Résumé : The pyrrolamides constitute a small family of secondary metabolites that are known for their ability to bind noncovalently to the DNA minor groove with some sequence specificity. To date, only a single pyrrolamide biosynthetic gene cluster has been reported, directing the synthesis of congocidine (netropsin) in Streptomyces ambofaciens. In this study, we improve our understanding of pyrrolamide biosynthesis through the identification and characterization of the gene cluster responsible for the production of distamycin in Streptomyces netropsis DSM40846. We discover that the strain produces two other pyrrolamides, the well-characterized congocidine and a congocidine/distamycin hybrid that we named disgocidine. S. netropsis DSM40846 genome analysis led to the identification of two distinct pyrrolamide-like biosynthetic gene clusters. We show here that these two clusters are reciprocally dependent for the production of the three pyrrolamide molecules. Furthermore, based on detailed functional analysis of these clusters, we propose a biosynthetic route to congocidine and distamycin and an updated model for pyrrolamide assembly. The synthesis of disgocidine, the distamycin/congocidine hybrid, appears to constitute the first example of "natural combinatorial biosynthesis" between two related biosynthetic pathways. Finally, we analyze the genomic context of the two biosynthetic gene clusters and suggest that the presently interdependent clusters result from the coevolution of two ancestral independent pyrrolamide gene clusters.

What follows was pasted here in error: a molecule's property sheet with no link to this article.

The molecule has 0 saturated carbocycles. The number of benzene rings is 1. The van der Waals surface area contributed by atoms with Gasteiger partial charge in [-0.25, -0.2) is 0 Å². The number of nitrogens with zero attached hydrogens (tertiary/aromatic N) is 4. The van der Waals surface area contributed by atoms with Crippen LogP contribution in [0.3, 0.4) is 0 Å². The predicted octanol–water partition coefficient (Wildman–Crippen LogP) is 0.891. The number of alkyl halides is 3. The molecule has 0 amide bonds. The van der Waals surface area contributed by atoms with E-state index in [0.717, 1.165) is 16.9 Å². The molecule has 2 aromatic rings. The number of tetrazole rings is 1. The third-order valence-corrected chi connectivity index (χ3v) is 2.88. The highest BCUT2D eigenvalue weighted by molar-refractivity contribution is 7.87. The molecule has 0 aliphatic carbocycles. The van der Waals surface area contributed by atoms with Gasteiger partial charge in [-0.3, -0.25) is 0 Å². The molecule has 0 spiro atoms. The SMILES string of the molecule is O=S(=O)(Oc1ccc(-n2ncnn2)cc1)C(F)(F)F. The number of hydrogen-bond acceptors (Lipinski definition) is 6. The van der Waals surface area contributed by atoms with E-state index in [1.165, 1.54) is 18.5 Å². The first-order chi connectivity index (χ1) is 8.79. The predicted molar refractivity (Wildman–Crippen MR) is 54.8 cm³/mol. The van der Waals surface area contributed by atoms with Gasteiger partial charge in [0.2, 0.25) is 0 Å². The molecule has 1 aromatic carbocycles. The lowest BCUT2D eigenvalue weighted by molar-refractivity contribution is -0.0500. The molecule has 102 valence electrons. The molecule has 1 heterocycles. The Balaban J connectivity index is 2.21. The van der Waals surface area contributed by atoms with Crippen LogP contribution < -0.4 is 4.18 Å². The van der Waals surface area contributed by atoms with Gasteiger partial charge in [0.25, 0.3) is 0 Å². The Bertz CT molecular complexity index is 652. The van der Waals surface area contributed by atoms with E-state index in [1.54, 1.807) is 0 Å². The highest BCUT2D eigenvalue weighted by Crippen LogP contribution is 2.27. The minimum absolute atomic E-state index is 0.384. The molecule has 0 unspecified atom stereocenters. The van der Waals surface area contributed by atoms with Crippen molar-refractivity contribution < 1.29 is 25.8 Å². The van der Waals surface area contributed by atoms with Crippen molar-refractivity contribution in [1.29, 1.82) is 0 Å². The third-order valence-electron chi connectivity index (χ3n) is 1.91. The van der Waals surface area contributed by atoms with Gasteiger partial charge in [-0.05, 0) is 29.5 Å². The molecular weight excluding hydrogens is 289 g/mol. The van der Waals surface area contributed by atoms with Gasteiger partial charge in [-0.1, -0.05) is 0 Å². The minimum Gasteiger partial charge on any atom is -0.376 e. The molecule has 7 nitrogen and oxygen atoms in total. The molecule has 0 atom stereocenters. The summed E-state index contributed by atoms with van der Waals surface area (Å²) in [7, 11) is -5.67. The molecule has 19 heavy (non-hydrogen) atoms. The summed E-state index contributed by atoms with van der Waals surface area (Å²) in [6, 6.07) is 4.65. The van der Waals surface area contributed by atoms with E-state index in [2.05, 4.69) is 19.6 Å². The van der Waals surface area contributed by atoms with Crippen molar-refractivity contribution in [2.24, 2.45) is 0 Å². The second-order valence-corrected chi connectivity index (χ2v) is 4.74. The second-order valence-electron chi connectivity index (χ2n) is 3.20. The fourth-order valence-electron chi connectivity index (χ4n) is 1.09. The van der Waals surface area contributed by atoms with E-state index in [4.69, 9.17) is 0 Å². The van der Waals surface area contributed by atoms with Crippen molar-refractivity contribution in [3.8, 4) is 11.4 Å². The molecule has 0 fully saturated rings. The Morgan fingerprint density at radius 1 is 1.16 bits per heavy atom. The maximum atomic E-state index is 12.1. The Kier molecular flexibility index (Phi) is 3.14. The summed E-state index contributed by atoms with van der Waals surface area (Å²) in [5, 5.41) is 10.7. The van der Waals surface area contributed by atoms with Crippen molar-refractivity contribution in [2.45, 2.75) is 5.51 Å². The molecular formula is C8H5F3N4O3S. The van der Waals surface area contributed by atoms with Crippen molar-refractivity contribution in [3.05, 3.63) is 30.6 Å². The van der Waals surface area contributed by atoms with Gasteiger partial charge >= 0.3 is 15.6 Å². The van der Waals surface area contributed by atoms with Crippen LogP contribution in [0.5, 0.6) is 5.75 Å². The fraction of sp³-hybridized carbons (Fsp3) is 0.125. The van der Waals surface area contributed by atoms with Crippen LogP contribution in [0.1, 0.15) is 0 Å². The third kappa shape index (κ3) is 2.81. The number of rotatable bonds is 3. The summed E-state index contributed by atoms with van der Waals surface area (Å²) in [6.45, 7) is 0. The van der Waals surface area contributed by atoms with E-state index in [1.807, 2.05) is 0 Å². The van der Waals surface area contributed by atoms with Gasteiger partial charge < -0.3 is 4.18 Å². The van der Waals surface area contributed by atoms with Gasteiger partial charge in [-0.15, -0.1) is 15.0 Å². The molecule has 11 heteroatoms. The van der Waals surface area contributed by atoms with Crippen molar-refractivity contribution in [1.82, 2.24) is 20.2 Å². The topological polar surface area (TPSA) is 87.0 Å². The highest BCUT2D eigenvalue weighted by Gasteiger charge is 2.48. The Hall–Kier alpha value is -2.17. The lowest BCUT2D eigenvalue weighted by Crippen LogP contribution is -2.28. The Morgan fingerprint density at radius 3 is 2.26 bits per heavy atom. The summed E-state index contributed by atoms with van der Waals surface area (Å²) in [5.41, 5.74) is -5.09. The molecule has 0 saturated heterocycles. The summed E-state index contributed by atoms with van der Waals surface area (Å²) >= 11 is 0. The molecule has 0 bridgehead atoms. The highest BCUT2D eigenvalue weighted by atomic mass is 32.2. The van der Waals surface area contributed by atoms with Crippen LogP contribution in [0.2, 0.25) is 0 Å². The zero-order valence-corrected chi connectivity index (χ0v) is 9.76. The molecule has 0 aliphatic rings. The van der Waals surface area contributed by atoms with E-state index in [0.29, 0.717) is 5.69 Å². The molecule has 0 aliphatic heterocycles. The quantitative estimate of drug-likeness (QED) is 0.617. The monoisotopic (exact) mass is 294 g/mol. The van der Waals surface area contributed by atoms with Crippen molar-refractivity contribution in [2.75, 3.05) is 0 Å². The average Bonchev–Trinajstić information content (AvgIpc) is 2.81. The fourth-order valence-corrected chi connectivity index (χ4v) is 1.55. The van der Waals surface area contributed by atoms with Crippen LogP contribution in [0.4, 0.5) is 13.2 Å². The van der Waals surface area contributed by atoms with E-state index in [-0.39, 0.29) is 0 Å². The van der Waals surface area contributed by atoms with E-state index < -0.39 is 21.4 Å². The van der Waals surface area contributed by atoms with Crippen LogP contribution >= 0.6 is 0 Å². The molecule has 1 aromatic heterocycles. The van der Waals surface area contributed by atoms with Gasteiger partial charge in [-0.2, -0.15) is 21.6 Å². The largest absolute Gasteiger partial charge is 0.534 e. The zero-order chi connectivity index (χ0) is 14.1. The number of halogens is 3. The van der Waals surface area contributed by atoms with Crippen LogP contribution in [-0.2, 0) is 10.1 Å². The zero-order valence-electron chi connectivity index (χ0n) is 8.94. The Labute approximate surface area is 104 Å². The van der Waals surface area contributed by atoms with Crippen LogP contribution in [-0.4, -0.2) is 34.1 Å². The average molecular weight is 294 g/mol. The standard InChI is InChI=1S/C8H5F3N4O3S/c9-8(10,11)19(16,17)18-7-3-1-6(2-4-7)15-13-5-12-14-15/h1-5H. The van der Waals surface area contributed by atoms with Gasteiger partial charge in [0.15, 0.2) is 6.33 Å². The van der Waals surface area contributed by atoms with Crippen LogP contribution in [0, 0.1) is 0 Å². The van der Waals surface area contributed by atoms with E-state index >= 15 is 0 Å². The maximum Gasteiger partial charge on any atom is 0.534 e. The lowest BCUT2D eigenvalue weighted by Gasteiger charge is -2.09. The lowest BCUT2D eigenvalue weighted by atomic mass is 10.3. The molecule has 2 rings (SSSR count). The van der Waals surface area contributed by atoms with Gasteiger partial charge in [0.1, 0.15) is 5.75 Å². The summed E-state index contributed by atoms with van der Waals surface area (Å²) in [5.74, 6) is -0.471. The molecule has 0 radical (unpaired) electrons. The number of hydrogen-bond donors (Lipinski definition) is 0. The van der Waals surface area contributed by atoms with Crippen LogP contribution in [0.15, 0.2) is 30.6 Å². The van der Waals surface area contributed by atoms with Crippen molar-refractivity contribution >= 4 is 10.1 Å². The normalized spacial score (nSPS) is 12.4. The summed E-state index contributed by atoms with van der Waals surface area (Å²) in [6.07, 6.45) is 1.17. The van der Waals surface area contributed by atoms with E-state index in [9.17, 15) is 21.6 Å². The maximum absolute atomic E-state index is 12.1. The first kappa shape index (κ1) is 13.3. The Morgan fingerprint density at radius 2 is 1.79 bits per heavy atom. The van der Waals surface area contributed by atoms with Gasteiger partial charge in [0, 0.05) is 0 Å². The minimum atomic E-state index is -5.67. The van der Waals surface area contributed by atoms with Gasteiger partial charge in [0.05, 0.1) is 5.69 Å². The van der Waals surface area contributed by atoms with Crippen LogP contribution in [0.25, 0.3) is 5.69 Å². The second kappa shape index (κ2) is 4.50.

Mots-clés : ACTINO, Anti-Bacterial Agents, Biological Evolution, Combinatorial Chemistry Techniques, Distamycins, Gene Expression Regulation, Bacterial, MICROBIO, Molecular Structure, Multigene Family, Streptomyces.